When the percentage of ﬁller is increased in paper, the optical properties are improved and the production cost lowered. However, ﬁllers weaken paper strength by decreasing the ﬁbre-ﬁbre bonded area. Little is known about the optimum ﬁller ﬂoc size or ﬁller ﬂoc properties to allow developing optimum paper characteristics. Consequently, the ﬂoc structure and strength of precipitated calcium carbonate (PCC) aggregates was studied using various polymers (ﬂocculants and dry strength agents): by static light scattering/diffraction (SLS), real time ﬂuorescent video imaging, image analysis, photometric dispersion analysis (PDA) and scanning electron microscopy (SEM).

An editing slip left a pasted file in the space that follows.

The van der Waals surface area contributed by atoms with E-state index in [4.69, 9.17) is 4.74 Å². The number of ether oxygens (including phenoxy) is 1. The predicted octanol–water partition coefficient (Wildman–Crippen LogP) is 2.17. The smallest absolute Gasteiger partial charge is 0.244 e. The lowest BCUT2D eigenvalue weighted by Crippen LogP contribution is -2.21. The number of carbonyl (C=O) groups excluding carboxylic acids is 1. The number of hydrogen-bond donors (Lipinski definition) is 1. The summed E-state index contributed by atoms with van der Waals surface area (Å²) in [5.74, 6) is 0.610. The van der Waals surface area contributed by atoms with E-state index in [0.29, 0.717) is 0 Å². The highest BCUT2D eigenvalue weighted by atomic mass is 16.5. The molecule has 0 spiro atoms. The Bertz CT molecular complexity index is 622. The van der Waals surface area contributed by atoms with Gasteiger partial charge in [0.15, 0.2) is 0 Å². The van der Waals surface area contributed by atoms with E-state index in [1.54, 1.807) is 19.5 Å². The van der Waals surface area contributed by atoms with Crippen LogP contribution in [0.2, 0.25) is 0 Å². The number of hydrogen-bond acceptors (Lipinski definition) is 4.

It was found that PEO/cofactor induced PCC aggregates were weaker at high shear and far more irreversible than those induced by the partially hydrolysed polyvinyl formamide copolymerised with acrylic acid (PVFA/NaAA) or C-starch. Flocs produced at low polymer dosages were smaller and weaker than those produced at higher dosages. The number of discrete PCC particles in aggregates was measured using real time ﬂuorescent video imaging combined with image analysis.